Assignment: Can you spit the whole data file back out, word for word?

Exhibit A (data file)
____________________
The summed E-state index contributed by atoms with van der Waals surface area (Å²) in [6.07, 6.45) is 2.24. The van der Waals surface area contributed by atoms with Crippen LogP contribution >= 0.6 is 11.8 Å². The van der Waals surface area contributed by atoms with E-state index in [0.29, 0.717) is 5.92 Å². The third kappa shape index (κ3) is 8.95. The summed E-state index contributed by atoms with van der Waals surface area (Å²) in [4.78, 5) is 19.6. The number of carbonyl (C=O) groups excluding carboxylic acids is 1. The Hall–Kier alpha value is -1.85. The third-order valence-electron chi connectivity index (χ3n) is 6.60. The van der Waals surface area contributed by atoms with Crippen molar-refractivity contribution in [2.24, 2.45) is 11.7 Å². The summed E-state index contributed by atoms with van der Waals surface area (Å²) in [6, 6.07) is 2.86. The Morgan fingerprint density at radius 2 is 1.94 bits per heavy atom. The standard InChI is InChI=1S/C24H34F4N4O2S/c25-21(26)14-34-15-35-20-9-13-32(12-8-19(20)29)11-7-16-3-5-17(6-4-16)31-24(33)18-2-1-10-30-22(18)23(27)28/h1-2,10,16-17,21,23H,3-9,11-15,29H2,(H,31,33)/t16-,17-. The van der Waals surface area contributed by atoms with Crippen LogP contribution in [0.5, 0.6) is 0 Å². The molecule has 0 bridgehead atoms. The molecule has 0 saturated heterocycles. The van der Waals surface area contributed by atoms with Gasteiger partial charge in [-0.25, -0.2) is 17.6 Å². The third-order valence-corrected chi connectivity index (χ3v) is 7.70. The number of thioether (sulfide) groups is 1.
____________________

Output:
The summed E-state index contributed by atoms with van der Waals surface area (Å²) in [6.07, 6.45) is 2.24. The van der Waals surface area contributed by atoms with Crippen LogP contribution >= 0.6 is 11.8 Å². The van der Waals surface area contributed by atoms with E-state index in [0.29, 0.717) is 5.92 Å². The third kappa shape index (κ3) is 8.95. The summed E-state index contributed by atoms with van der Waals surface area (Å²) in [4.78, 5) is 19.6. The number of carbonyl (C=O) groups excluding carboxylic acids is 1. The Hall–Kier alpha value is -1.85. The third-order valence-electron chi connectivity index (χ3n) is 6.60. The van der Waals surface area contributed by atoms with Crippen molar-refractivity contribution in [2.24, 2.45) is 11.7 Å². The summed E-state index contributed by atoms with van der Waals surface area (Å²) in [6, 6.07) is 2.86. The Morgan fingerprint density at radius 2 is 1.94 bits per heavy atom. The standard InChI is InChI=1S/C24H34F4N4O2S/c25-21(26)14-34-15-35-20-9-13-32(12-8-19(20)29)11-7-16-3-5-17(6-4-16)31-24(33)18-2-1-10-30-22(18)23(27)28/h1-2,10,16-17,21,23H,3-9,11-15,29H2,(H,31,33)/t16-,17-. The van der Waals surface area contributed by atoms with Crippen LogP contribution in [0.5, 0.6) is 0 Å². The molecule has 0 bridgehead atoms. The molecule has 0 saturated heterocycles. The van der Waals surface area contributed by atoms with Gasteiger partial charge in [-0.25, -0.2) is 17.6 Å². The third-order valence-corrected chi connectivity index (χ3v) is 7.70. The number of thioether (sulfide) groups is 1.